I will look for a company/network which is at least as good as SoftLayer but allow colocation. If you know any, let me know.

I look on this with more of a scientific mindset - first I defined the problem, now i'm looking for good hypothesis and defining my outcome expectations. The next step will be testing(before full deployment).
From what I read, you have knowledge and experience in the field - so it will be helpful to hear your outcome expectations(and maybe adjustment to my hypothesis).
Say what you think, it's just hypothesizing and guessing expected outcomes - you don't have to be 100% right. Your opinion is obviously more educated than mine, which is why I opened this discussion Posted Image

Thanks a lot, I really appreciate your comments.


PS
I see there are a lot of views on this thread, so anyone else who have an opinion about the matter is welcome to join the discussion.

#24 hplus0603   Moderators   -  Reputation: 4904

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Posted 24 October 2012 - 11:59 AM

I will look for a company/network which is at least as good as SoftLayer but allow colocation. If you know any, let me know.


How is that different from any co-location provider that already exists? Every co-location provider has space, cooling, redundant power, and a number of various-quality back-bone/ISP providers available on site. They won't be any different from what SoftLayer does. Just pick any reputable co-location facility in each of your regional centers. The draw-back with co-location is that you have to actually have boots on the ground in that city, though. Another option is "fully managed" services, where you tell the data center staff what to do. Costs more, and the data center staff is not focused only on your application, but it avoids having to hire people all over the world.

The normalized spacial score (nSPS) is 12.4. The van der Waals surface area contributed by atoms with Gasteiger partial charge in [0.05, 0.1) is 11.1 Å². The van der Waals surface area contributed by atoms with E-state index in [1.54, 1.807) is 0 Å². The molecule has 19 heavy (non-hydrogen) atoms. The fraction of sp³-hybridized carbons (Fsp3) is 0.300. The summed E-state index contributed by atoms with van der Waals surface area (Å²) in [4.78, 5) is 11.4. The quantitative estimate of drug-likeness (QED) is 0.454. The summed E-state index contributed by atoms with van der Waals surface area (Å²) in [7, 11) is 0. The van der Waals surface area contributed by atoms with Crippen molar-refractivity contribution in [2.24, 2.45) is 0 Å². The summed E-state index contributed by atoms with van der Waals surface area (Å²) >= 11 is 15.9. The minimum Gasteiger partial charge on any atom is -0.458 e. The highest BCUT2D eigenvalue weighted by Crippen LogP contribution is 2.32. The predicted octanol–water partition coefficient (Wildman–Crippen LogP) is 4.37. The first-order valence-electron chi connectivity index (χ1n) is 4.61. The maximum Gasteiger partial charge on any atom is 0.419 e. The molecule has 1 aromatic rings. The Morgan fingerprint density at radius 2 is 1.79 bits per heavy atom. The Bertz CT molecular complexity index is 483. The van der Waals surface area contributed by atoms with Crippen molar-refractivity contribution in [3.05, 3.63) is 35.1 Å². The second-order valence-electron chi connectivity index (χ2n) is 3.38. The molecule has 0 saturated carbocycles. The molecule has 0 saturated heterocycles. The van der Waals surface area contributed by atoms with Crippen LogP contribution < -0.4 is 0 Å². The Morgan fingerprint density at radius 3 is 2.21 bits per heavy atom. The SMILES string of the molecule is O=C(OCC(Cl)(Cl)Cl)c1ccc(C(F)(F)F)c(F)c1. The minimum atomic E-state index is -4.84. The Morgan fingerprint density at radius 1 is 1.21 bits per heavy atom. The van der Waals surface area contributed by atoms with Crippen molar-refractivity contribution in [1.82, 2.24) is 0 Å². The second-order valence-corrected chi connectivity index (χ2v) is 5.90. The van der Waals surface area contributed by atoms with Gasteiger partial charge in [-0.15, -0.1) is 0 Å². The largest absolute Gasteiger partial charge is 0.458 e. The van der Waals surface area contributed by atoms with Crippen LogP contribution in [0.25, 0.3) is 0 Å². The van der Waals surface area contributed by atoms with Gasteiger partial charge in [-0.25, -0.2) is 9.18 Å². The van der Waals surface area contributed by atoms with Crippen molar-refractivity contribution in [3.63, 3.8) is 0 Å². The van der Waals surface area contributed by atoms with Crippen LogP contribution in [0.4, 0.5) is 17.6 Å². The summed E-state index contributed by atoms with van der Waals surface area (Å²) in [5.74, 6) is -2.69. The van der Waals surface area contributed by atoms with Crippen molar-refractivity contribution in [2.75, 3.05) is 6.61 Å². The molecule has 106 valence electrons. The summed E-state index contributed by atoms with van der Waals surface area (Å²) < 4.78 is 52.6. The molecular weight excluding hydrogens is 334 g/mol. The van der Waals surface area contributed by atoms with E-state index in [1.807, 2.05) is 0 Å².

There are a variety of managed hosting providers: <a href='http://www.digitalrealty.com/'>Digital Realty</a>, <a href='http://www.rackspace.com/managed_hosting/configurations/'>rackspace.com</a>, <a href='http://www.peer1.com/managed-hosting'>peer1</a>, <a href='http://www.business.att.com/enterprise/Family/hosting-services/enterprise-managed-hosting/?GUID=2DE4A87A-A621-41A9-B598-E7C8787B5224&WT.srch=1'>AT&T managed hosting</a>, and many more.